She came ashore on September 3, looking disoriented (she was), and exhausted. And while her appearance was disconcerting, there was another state of being simply waiting to take its proper place. 

She was victorious. She had taken on the seemingly impossible odds, at an age where such dreams can only be pipes ones, and had turned the odds upside down.

The inspiration here is no less profound for its obviousness. For all of the qualities it takes to achieve such greatness – dedication, self-confidence, purpose – the one that strikes me most is persistence.

It is rather easy to set goals, attempt them, and move on if they turn out to be more ambitious than we first suspect. Perhaps we even try a second time to be able to tell the world we are not quitters. 

But to commit ourselves to the thing – to go after it again and again – takes a special kind of focus and heart that brings us to another level of existence. Fighting  the inevitable doubts requires, paradoxically, both patience with our human-ness  and impatience with the belief that it limits us. 

How many times have each of us stopped because the struggle felt too long, or too hard? How often do we allow our fears or the fears of others to keep us from staying on a noble path?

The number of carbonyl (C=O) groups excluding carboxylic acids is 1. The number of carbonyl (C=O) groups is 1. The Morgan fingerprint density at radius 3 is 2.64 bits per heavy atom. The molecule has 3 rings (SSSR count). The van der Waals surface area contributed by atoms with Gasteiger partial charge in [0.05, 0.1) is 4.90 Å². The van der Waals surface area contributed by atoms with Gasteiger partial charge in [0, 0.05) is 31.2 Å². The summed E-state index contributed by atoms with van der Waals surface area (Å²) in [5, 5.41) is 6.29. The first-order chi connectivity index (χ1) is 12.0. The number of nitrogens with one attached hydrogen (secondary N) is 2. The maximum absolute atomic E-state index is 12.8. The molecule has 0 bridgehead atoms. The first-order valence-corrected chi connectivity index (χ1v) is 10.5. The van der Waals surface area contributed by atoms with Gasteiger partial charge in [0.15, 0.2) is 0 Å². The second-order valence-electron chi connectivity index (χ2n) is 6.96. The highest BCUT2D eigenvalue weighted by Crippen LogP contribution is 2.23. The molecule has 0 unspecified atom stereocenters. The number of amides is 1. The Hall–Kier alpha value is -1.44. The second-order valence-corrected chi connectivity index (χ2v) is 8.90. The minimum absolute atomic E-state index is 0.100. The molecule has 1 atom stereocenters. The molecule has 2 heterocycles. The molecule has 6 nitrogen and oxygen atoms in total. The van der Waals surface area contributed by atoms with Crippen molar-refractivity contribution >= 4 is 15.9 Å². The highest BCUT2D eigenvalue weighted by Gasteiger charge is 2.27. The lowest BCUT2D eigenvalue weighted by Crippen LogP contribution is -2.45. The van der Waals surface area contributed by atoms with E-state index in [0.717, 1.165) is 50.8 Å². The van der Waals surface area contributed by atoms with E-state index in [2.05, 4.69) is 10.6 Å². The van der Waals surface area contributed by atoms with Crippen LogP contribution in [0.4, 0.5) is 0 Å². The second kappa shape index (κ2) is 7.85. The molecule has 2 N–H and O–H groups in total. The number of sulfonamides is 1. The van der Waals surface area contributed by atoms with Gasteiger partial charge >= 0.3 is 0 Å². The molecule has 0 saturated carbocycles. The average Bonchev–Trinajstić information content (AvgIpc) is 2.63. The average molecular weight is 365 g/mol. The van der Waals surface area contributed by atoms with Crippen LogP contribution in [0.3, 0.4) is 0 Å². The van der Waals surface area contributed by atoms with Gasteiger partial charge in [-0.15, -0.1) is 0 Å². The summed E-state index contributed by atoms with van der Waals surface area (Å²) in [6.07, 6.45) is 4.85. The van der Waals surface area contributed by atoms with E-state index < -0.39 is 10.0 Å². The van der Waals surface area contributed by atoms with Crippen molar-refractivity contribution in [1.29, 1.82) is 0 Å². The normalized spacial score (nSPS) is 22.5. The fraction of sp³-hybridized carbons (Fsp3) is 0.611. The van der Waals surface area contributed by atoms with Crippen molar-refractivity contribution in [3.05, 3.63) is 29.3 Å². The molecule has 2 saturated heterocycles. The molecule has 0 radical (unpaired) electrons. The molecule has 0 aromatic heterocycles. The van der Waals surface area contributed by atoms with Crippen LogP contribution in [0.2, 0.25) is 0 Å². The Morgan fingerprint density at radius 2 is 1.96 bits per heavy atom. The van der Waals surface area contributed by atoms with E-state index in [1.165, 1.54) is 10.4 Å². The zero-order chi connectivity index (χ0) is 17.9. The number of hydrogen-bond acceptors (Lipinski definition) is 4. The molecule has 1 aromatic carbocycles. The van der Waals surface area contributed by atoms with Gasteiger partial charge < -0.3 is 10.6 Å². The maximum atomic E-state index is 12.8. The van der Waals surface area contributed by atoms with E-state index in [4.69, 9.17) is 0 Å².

How many times might we have relinquished a dream without looking up to see that the lights of Key West were calling us forward?

Each of us must set our own targets, find our own North Star. No matter the path, we must all do that one thing that people like Diana Nyad have been teaching us to do since we started taking notice. 

Persist. 


A Voice for the World (Inspiration series, Week 17)

Francis has made caring for the poor and needy a central theme of his papacy.

The Pope – larger than life, mysterious, and to non-Catholics, generally not of much interest. To atheists and agnostics, even less so. And yet, in the midst of a world that often seems to be off its collective rocker, along comes a religious leader who seems determined to help keep our moral compasses somewhat straight. 

Born Jorge Mario Bogoglio in Buenos Aires, he studied to be a chemical technician and taught literature and psychology in Argentina colleges before earning a doctorate in theology. Overcoming his mother’s initial objections, he entered the priesthood in 1969. As he rose from titular bishop of Auca to archbishop of Buenos Aires and then to cardinal in 2091, he was already earning a reputation for his humility and simplicity. He was at the top of candidates following the death of Pope John Paul the II and then named 266th Pope on March 13, 2013.